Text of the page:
Thursday, November 5, 2015

Interview with L.D. Beyer, author of In Sheep's Clothing

Title: In Sheep's Clothing
Author: L.D. Beyer
Release Date: August 2, 2015
Publisher: Old Stone Mill Publishing
Genre: Political Thriller
Format: Ebook/Paperback

One man holds the reins of power. 
One man vows to protect him. 
One man vows to destroy him.

Caught in a game of chess he didn't know he was playing until it was too late, the President makes the only move he can, plunging Washington and the nation into chaos. Stunned and reeling, Vice President David Kendall takes the oath of office and tries to heal a nation in mourning. But what the new president doesn't realize is that things in the White House aren't always what they appear to be, and sometimes what looks like the best option may turn out to be the worst. When one fatal decision triggers consequences he never envisioned, President Kendall finds himself caught up in the same game that cost his predecessor his life.

Although there was nothing he could have done, Secret Service Agent Matthew Richter is haunted by the death of the man he had vowed to protect. When his girlfriend dumps him and his boss tells him that his job is on the line, he thinks his life cannot get any worse. He soon realizes how wrong he is when he finds himself fighting to save another president from the deadly forces that he has unwittingly unleashed.

This new release by L.D. Beyer is a fast-paced, action-packed political thriller that will leave you on the edge of your seat.
In Sheep's Clothing is available for order at  
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What are you most proud of accomplishing so far in your life?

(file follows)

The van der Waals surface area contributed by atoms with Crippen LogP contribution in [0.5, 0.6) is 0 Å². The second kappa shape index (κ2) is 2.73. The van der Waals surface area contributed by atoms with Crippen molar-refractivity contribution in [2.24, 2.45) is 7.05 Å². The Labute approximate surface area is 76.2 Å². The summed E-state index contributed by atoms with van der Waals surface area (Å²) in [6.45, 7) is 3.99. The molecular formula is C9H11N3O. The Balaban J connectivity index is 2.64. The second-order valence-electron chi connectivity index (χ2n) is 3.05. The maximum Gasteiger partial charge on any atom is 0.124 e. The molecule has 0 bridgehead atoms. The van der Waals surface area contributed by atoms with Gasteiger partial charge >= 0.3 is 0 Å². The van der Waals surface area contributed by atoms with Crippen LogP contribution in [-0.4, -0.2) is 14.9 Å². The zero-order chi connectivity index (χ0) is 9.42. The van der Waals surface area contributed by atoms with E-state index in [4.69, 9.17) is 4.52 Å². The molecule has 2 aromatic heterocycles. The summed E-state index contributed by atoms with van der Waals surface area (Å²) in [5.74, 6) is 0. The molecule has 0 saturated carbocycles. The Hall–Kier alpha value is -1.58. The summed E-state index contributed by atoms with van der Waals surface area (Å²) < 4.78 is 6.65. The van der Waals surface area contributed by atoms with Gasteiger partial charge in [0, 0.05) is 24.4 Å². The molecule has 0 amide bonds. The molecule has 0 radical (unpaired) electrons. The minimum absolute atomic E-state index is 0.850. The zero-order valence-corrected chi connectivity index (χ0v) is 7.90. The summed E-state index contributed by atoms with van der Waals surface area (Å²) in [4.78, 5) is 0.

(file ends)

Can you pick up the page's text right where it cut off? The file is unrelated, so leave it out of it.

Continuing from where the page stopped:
A: Raising three great kids with my wife.  My two older children are both in college and have begun navigating through this journey we call life on their own.  I’m confident that they will succeed in the world.  My youngest is a still at home—he’s a middle schooler—and he’s a great kid.  I’m confident that he too will find his own way in life.  Has it always been easy?  Heck no.  Parenting never is.  I’ve made way too many mistakes to count.  But I also think that I have given my children the foundation they need to succeed. 
How has your upbringing influenced your writing?
A: To one degree or another, we are all a product of our environment. I am an avid reader of thriller and suspense novels from authors like David Baldacci, Steve Berry, Michael Connolly, Mike Lawson and Brad Thor.  I’m certain In Sheep’s Clothing was influenced by these and many other fine authors. But in many subtle ways, it was also influenced by my own experiences: the places I’ve lived, the events that took place, both in the broader world and in my own back yard.  From a scene perspective, I tend to write about locations that I’ve been in, places I’ve lived, and cities I’ve visited.  I’ve lived in over a dozen different cities and I’ve lived through many historic moments going back to the racial tensions and turmoil of the 60’s, the Viet Nam war, the Kent State shooting, Watergate, the attempted assassinations of two presidents—Ford and Reagan—the fall of the Berlin Wall and the end of the Cold War, a rash of kidnappings, hijackings and terrorist attacks, rapid advances in technology…all of this was happening around me and I’m sure it has influenced my writing.
When and why did you begin writing?
When I was 12 or 13, I remember seeing an ad that said something like, “Get Paid to Write Children’s Books.”  I was intrigued and actually wrote a few things but I never did submit them.  A few years later, I wrote a short story for a high school English assignment. My story was well received and was published in a school anthology.  In college, I wrote another short story, again for a literature class, and it too was well received and published in a school anthology.